Content transition in SwiftUI

View transitions are available from the very first version of the SwiftUI framework. The framework can apply a particular transition whenever the view is removed or added to the view hierarchy. The latest iteration of the SwiftUI framework brings us a new type of transition called content transitions. It allows us to apply a particular transition to the content of the view whenever it changes. This week we will learn how to use the new API to apply content transition in SwiftUI.

ViewThatFits in SwiftUI

How often did you use GeometryReader to measure layout and place different views? GeometryReader was always a great tool in our toolbox, but It is elementary to break the layout while using the GeometryReader. Fortunately, the next generation of the SwiftUI framework introduces a new way to measure available space and place different views. This week we will learn how to use the brand new ViewThatFits view.

Bottom sheet API in SwiftUI

Two years ago, I wrote a post about building a custom bottom sheet in SwiftUI. Nowadays, there is no need to make it manually, at least if you don’t need a super custom behavior. SwiftUI introduces a new API to display a bottom sheet in a few lines of code. This week we learn the new API allowing us to present bottom sheets in different appearances.

Mastering LabeledContent in SwiftUI

One of the new SwiftUI views released during WWDC22 was LabeledContent. And it became one of my favorite views that I try to use everywhere because it fits very well into Human Design Guidelines. This week we will learn how to use LabeledContent to provide a platform-oriented experience.

Background tasks in SwiftUI

One of the exciting frameworks released along with iOS 13 was the BackgroundTasks framework. It allows you to schedule work intelligently in the background. Finally, we can handle background tasks using the SwiftUI app lifecycle. This week we will learn how to schedule and handle background tasks in SwiftUI.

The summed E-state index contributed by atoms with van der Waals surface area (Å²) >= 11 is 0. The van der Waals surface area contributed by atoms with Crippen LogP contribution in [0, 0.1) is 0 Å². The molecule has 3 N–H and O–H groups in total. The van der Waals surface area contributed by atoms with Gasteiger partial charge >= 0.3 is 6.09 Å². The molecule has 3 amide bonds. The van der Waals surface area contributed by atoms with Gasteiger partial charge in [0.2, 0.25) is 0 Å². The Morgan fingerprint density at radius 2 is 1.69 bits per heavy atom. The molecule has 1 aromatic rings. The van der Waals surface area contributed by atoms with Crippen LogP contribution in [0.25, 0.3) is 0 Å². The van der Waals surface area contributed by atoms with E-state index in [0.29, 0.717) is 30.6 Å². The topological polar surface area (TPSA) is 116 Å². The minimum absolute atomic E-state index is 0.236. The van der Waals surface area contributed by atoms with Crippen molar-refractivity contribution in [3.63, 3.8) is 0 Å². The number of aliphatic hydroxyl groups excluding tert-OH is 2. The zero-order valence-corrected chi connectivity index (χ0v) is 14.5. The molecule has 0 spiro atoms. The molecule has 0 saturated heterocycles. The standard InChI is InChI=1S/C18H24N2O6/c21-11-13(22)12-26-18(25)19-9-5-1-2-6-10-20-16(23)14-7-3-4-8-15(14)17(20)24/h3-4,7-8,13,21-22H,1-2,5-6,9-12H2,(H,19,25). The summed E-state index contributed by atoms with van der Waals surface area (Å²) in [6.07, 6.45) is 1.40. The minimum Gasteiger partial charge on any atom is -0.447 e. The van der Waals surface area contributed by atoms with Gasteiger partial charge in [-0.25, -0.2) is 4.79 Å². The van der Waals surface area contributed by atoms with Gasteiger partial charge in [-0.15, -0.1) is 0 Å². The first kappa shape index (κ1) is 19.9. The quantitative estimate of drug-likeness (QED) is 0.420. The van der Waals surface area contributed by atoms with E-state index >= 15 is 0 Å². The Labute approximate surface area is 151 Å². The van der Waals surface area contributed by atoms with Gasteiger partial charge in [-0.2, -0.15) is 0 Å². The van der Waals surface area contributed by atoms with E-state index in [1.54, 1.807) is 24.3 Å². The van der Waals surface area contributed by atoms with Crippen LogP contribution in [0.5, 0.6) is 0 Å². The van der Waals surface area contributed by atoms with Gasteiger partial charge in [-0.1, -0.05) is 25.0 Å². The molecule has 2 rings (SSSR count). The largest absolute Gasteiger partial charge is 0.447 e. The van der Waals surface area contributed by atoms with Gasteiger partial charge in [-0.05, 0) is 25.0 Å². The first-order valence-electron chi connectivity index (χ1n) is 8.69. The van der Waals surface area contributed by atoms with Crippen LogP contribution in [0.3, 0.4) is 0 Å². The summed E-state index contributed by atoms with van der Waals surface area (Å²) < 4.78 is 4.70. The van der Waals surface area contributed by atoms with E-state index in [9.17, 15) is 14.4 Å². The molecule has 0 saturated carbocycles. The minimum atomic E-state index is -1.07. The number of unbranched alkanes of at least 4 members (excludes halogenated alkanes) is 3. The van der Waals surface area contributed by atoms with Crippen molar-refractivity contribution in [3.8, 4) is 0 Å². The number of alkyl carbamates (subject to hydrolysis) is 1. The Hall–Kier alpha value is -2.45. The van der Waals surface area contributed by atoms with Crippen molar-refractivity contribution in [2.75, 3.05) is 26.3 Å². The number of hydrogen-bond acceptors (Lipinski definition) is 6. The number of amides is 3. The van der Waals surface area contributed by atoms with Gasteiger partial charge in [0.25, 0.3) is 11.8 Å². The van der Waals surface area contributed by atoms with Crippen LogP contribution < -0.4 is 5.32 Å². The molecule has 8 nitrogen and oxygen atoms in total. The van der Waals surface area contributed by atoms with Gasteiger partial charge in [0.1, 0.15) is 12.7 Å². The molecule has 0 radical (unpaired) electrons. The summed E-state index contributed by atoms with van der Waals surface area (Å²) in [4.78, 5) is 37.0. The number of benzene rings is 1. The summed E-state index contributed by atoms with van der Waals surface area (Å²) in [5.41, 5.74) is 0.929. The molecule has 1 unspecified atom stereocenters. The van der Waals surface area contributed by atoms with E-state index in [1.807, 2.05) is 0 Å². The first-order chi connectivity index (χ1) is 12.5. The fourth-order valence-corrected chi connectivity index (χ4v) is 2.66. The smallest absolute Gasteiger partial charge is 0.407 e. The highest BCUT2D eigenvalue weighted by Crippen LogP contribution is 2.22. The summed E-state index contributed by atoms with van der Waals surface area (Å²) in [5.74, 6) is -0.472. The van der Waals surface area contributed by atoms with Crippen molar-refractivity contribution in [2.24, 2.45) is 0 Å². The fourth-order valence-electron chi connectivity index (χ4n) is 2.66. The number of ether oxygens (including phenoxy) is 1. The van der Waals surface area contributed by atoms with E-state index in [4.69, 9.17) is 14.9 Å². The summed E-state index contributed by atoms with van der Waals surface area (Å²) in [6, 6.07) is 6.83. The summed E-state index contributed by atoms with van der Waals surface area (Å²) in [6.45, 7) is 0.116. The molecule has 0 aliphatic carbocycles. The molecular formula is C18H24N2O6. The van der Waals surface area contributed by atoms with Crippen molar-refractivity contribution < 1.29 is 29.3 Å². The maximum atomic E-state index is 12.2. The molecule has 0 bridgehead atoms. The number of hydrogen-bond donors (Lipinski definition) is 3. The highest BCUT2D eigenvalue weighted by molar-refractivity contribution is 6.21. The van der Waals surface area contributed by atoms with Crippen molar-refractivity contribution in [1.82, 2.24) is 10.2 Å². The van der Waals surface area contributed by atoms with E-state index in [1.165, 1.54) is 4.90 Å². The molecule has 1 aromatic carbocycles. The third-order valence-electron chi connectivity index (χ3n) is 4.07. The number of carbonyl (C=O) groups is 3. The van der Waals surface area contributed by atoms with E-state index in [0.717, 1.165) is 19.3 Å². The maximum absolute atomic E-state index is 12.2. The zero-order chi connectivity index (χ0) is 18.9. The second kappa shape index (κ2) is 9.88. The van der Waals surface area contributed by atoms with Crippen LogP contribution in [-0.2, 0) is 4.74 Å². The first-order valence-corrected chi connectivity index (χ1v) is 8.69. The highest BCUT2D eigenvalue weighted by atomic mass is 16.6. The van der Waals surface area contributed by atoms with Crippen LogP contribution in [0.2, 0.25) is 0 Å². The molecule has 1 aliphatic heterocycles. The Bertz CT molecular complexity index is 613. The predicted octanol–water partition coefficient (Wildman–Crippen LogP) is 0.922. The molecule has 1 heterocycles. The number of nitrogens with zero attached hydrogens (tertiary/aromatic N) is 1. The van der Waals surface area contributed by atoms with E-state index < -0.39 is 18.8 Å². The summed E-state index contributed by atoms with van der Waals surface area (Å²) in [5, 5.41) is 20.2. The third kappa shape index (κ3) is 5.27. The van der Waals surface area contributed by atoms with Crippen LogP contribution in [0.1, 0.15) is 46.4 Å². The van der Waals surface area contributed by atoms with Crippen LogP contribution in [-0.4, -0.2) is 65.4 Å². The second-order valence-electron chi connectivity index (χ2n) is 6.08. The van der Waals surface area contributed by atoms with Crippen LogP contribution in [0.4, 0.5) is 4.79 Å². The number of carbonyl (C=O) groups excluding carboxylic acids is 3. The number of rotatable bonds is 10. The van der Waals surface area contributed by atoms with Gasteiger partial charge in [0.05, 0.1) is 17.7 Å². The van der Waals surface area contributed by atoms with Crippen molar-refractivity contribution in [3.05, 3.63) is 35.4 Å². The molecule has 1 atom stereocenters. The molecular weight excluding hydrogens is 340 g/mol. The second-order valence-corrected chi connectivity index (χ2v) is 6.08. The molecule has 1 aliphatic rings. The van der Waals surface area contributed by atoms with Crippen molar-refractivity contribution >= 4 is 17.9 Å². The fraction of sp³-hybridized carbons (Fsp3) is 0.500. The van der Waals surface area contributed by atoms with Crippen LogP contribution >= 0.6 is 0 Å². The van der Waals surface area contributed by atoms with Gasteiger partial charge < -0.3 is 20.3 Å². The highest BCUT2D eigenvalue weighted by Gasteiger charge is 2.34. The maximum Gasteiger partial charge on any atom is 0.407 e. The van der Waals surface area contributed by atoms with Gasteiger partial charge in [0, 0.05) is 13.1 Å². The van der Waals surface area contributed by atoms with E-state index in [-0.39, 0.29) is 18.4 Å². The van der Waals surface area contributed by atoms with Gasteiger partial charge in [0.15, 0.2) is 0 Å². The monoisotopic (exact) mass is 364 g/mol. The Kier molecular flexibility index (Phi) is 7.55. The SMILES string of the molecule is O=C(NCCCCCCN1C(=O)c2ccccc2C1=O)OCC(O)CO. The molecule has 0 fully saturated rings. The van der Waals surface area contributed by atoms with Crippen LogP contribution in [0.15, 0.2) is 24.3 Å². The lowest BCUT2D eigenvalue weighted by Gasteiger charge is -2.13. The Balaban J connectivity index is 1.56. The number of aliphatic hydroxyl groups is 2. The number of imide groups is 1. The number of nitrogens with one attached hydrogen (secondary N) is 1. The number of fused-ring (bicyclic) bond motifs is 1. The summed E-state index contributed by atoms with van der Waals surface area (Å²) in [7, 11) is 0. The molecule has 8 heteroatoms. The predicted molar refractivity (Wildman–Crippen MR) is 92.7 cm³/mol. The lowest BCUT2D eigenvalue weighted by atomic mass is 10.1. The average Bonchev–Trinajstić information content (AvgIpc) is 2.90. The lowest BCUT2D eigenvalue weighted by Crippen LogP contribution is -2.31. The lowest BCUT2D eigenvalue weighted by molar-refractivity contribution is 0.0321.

The power of task view modifier in SwiftUI

Task view modifier is the key to the Swift Concurrency world through SwiftUI. It allows us to build complex async tasks by leveraging the power of cooperative cancellation and the lifecycle of a SwiftUI view. This week we will learn all the powerful features of the task view modifier in SwiftUI.

Mastering NavigationStack in SwiftUI. Deep Linking.

This week we will continue exploring the new Navigation API in SwiftUI. One of the benefits of the new data-driven Navigation API is the programmatic navigation with deep-linking possibilities. Let’s dive into the new API by learning how to build programmatic deep navigation flows.

Mastering NavigationStack in SwiftUI. Navigator Pattern.

SwiftUI is the declarative data-driven framework allowing us to build complex user interfaces by defining the data rendering on the screen. Navigation was the main pain point of the framework from the very first day. Fortunately, things have changed since WWDC 22, and SwiftUI provides the new data-driven Navigation API. This week we will learn how to use the new Navigation API to build complex user flows.

What is new in SwiftUI after WWDC22

WWDC22 brings tons of new features to SwiftUI and makes it a full-featured UI framework that we can use daily. Unfortunately, most of the new features are available on iOS 16 and macOS 13. This post will cover the most significant additions and changes to the SwiftUI framework.

The power of accessibilityChildren view modifier in SwiftUI

SwiftUI provides us with a rich set of view modifiers to manipulate the accessibility tree of views. I covered many of them, and you can find them in the blog’s dedicated Accessibility category. This week we will talk about the accessibilityChildren view modifier and how we can benefit from it.